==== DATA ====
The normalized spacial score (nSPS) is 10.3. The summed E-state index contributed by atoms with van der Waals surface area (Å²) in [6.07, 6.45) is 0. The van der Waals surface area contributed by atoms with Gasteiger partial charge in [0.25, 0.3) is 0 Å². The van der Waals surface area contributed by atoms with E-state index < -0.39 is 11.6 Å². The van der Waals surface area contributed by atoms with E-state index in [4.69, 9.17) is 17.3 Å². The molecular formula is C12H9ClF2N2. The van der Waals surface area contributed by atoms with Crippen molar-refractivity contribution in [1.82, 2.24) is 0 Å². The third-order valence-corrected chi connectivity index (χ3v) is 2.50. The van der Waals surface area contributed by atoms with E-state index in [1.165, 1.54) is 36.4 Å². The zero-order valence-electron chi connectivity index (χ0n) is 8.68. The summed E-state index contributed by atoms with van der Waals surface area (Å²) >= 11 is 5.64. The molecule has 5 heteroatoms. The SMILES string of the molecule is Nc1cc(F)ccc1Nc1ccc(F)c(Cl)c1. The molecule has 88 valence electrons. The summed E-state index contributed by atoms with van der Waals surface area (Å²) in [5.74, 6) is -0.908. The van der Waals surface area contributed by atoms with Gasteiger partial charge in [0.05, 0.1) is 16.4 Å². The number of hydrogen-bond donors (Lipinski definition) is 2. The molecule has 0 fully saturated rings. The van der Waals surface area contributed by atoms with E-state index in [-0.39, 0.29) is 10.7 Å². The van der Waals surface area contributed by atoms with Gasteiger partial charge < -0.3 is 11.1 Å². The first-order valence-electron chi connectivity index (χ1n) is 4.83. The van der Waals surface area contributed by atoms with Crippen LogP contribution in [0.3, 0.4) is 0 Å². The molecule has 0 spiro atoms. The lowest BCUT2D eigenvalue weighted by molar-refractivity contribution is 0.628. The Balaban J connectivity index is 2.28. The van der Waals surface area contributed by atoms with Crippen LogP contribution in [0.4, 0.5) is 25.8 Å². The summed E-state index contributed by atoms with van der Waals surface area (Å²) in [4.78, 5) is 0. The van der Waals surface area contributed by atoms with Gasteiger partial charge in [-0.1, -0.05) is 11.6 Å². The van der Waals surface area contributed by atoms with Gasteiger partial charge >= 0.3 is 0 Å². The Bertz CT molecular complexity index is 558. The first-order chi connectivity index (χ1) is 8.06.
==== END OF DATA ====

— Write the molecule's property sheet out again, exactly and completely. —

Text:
The normalized spacial score (nSPS) is 10.3. The summed E-state index contributed by atoms with van der Waals surface area (Å²) in [6.07, 6.45) is 0. The van der Waals surface area contributed by atoms with Gasteiger partial charge in [0.25, 0.3) is 0 Å². The van der Waals surface area contributed by atoms with E-state index < -0.39 is 11.6 Å². The van der Waals surface area contributed by atoms with E-state index in [4.69, 9.17) is 17.3 Å². The molecular formula is C12H9ClF2N2. The van der Waals surface area contributed by atoms with Crippen molar-refractivity contribution in [1.82, 2.24) is 0 Å². The third-order valence-corrected chi connectivity index (χ3v) is 2.50. The van der Waals surface area contributed by atoms with E-state index in [1.165, 1.54) is 36.4 Å². The zero-order valence-electron chi connectivity index (χ0n) is 8.68. The summed E-state index contributed by atoms with van der Waals surface area (Å²) >= 11 is 5.64. The molecule has 5 heteroatoms. The SMILES string of the molecule is Nc1cc(F)ccc1Nc1ccc(F)c(Cl)c1. The molecule has 88 valence electrons. The summed E-state index contributed by atoms with van der Waals surface area (Å²) in [5.74, 6) is -0.908. The van der Waals surface area contributed by atoms with Gasteiger partial charge in [0.05, 0.1) is 16.4 Å². The number of hydrogen-bond donors (Lipinski definition) is 2. The molecule has 0 fully saturated rings. The van der Waals surface area contributed by atoms with E-state index in [-0.39, 0.29) is 10.7 Å². The van der Waals surface area contributed by atoms with Gasteiger partial charge < -0.3 is 11.1 Å². The first-order valence-electron chi connectivity index (χ1n) is 4.83. The van der Waals surface area contributed by atoms with Crippen LogP contribution in [0.3, 0.4) is 0 Å². The molecule has 0 spiro atoms. The lowest BCUT2D eigenvalue weighted by molar-refractivity contribution is 0.628. The Balaban J connectivity index is 2.28. The van der Waals surface area contributed by atoms with Crippen LogP contribution in [0.4, 0.5) is 25.8 Å². The summed E-state index contributed by atoms with van der Waals surface area (Å²) in [4.78, 5) is 0. The van der Waals surface area contributed by atoms with Gasteiger partial charge in [-0.1, -0.05) is 11.6 Å². The van der Waals surface area contributed by atoms with Gasteiger partial charge >= 0.3 is 0 Å². The Bertz CT molecular complexity index is 558. The first-order chi connectivity index (χ1) is 8.06.